Temporary iron deficiency is the cause. That is the reason for the golden yellow color. Iron is a constituent of chlorophyll, which is the green substance in plant leaves. Chlorosis is most common after heavy down-pouring rains which saturate the soil temporarily Those who used ferrous sulphate stopped loss of grass. Best results were obtained by spraying ‘a to 1 pound of copperas, or ferrous sulphate on a green and not watering in. The iron was absorbed by the leaves and restored normal color In 12 to 24 hours. During a month of wet weather in Oklahoma it was necessary to spray once a week with the iron on several courses.

Tree roots in greens and tees continue to cause trouble. It is impossible to keep grass green along the edges of some watered fairways because of them. Cottonwoods, willows, poplars, and elms are especially bad. Their roots are apt to clog tile lines also. Trouble occurs in hot weather. The tree roots rob the soil of its moisture. Surfaces become hard, and the soil underneath is compact and dry. Sometimes the offending trees can be dispensed with. Otherwise, trenching to sever the tree roots and .facing the trench with sheet metal, or cutting the roots with a root pruner, such as the one made by Jim Haines of Denver CC, is the best thing to do.

Ants are always a nuisance on sandy greens. Chlordane has solved that vexing problem. It has done a good job on cut worms and sod webworms also. Rates have varied, but from Vj to 1 pound of 40 to 50 per cent material on an average size green has given good results in the Midwest. Effects have lasted four to six weeks.

The results with 2. 4-D for weed control have been extremely good for broadleaf weeds, especially dandelion, buckhorn, and plantain. It kills knotweed in the seedling stage, but is less effective afterwards. Clover has been checked but seldom killed completely. The results with chickweed have been disappointing. Indications are that some other chemical, such as sodium arsenite, will have to be used to kill the common type on watered fairways. When 2, 4-D has been used enough times to kill the chickweed. it has damaged the bent grass seriously.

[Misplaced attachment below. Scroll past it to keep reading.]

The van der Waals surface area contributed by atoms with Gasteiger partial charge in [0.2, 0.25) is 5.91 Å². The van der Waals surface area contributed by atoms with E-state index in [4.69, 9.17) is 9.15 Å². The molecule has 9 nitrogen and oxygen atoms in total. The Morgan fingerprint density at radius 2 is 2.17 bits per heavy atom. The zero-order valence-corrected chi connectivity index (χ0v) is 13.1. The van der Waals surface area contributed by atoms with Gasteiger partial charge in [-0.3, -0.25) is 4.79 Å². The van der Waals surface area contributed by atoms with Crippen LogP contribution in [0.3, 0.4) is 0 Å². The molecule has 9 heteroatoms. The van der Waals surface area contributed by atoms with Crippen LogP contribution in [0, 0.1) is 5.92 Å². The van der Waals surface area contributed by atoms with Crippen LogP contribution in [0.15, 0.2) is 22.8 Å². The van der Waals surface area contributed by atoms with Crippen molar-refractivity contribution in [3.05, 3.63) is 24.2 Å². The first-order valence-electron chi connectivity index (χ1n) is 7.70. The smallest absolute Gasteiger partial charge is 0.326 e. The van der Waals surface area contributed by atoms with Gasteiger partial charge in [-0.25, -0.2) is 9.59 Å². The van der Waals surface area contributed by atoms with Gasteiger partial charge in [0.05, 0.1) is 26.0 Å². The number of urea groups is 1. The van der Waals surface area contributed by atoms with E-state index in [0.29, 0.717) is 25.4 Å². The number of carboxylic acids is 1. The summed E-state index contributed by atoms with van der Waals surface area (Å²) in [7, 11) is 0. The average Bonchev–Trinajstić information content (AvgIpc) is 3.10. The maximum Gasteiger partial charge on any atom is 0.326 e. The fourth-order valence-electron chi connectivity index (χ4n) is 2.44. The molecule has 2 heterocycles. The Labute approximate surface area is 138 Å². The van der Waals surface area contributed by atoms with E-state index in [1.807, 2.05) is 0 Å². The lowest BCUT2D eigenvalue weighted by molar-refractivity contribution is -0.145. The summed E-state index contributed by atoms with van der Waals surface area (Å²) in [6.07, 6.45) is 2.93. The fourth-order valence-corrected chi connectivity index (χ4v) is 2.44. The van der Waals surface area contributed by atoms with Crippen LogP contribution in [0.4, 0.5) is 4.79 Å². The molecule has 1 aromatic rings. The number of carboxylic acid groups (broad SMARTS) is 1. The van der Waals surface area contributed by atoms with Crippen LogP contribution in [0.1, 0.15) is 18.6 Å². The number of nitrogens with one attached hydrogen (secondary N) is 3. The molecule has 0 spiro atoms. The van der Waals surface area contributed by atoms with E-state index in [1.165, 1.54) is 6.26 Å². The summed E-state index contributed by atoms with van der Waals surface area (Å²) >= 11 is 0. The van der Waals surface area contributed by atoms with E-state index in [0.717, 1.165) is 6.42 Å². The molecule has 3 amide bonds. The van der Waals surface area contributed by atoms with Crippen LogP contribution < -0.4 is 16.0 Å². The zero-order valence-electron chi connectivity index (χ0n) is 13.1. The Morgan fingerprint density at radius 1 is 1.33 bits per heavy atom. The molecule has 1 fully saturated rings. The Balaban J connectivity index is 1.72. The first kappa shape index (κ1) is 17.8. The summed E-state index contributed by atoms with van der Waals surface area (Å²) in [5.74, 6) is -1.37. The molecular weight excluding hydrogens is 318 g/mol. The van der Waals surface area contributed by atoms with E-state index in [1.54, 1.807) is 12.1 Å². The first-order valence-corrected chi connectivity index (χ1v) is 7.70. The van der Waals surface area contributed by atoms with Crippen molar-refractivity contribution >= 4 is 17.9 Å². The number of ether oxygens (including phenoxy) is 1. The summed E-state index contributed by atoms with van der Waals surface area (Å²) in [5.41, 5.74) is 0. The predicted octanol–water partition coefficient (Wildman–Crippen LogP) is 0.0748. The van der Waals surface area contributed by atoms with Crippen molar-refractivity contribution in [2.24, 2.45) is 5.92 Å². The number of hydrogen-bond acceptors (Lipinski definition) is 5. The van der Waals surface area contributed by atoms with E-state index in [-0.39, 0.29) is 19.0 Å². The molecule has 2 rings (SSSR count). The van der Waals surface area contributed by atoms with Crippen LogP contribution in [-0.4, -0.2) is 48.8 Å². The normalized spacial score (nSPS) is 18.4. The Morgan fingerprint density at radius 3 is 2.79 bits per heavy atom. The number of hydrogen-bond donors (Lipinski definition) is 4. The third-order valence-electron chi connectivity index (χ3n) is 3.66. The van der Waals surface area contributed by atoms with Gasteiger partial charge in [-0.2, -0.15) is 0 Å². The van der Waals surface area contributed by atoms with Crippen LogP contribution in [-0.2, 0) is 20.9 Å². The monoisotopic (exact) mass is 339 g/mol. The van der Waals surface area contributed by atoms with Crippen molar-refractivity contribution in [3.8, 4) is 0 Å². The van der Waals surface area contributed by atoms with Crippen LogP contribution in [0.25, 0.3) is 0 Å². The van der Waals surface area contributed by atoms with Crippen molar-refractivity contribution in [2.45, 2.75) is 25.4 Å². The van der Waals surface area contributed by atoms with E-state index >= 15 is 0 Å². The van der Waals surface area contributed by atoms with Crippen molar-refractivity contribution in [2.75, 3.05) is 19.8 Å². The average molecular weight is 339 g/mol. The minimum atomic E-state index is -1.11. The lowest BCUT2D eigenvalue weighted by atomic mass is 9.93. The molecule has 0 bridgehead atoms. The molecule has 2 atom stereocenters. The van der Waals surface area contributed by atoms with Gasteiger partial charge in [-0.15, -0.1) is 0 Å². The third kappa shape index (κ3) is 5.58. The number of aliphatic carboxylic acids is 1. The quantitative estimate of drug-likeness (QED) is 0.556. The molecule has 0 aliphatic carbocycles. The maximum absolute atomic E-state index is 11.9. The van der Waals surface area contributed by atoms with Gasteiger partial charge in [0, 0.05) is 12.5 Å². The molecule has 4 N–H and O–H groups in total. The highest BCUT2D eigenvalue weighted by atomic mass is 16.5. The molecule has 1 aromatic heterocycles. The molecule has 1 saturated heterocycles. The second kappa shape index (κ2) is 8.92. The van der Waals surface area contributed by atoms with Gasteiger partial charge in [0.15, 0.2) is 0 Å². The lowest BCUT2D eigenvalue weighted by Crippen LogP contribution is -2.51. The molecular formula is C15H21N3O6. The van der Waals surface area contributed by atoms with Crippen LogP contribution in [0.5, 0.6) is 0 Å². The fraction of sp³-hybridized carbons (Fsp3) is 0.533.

The trend seems to be toward using 2,4-D in the early fall rather than in spring for dandelion. By waiting until then the spring crop of seedlings is killed as well as the old plants. Crabgrass is less apt to become troublesome also.

Some clubs obtained such miraculous results with 2,4-D that they thought it alone was the answer to good fairways. Those who did that and failed to use fertilizer where it was definitely needed, have gone from bra ad leaf weeds to clover. Golfers seem to gripe more now than they did before.

Fairways continue to be a big problem, but they are becoming better in most places. Clubs with watered fairways, which have changed fertilizer programs and are fertilizing in fall, then in late spring and again during summer at light rates, invariably report better results than the old method of fall only, or spring and fall. Turf does not need nitrogen in early spring, but benefits from a slight lift with this growth-producing element during the summer.

The use of some Colonial bent on unwatered fairways is receiving attention, notably in the Cincinnati area. Three of the courses in that city have Astoria bent and bluegrass in the fairways. The bent has done well for more than ten years without water. There is less crabgrass in the bent-blue grass turf and players obtain better lies.

Grubs were bad in parts of the Middle West. Results with D D T and Chlordane on the phyliophaga grub of the three-year cycle grub of the May or June beetle were disappointing. One club used 50 per cent DDT at 50 pounds and 50 per cent Chlordane at 28 pounds per acre without obtaining practical control of the grubs. Yet DDT gave excellent control of the annual June beetle grub in southern Ohio and Kentucky. Apparently it is Important to know the species of grub.

In the southwest, Southern Hills CC at Tulsa pioneered turf improvement on fairways several years ago and pointed the way to good turf on watered fairways In that section. Before that, their watered fairways were mostly crabgrass and clover. Now they are a velvet-like carpet of Bermuda grass. They used sodium arsenite to kill the crabgrass and clover. Then they fertilized generously to obtain a solid mat of Bermuda grass. The Memphis CC did the same thing last year, and had exceptional fairways for the National Amateur In September. Their Bermuda greens were exceedingly good also.

Find the original version of this article here.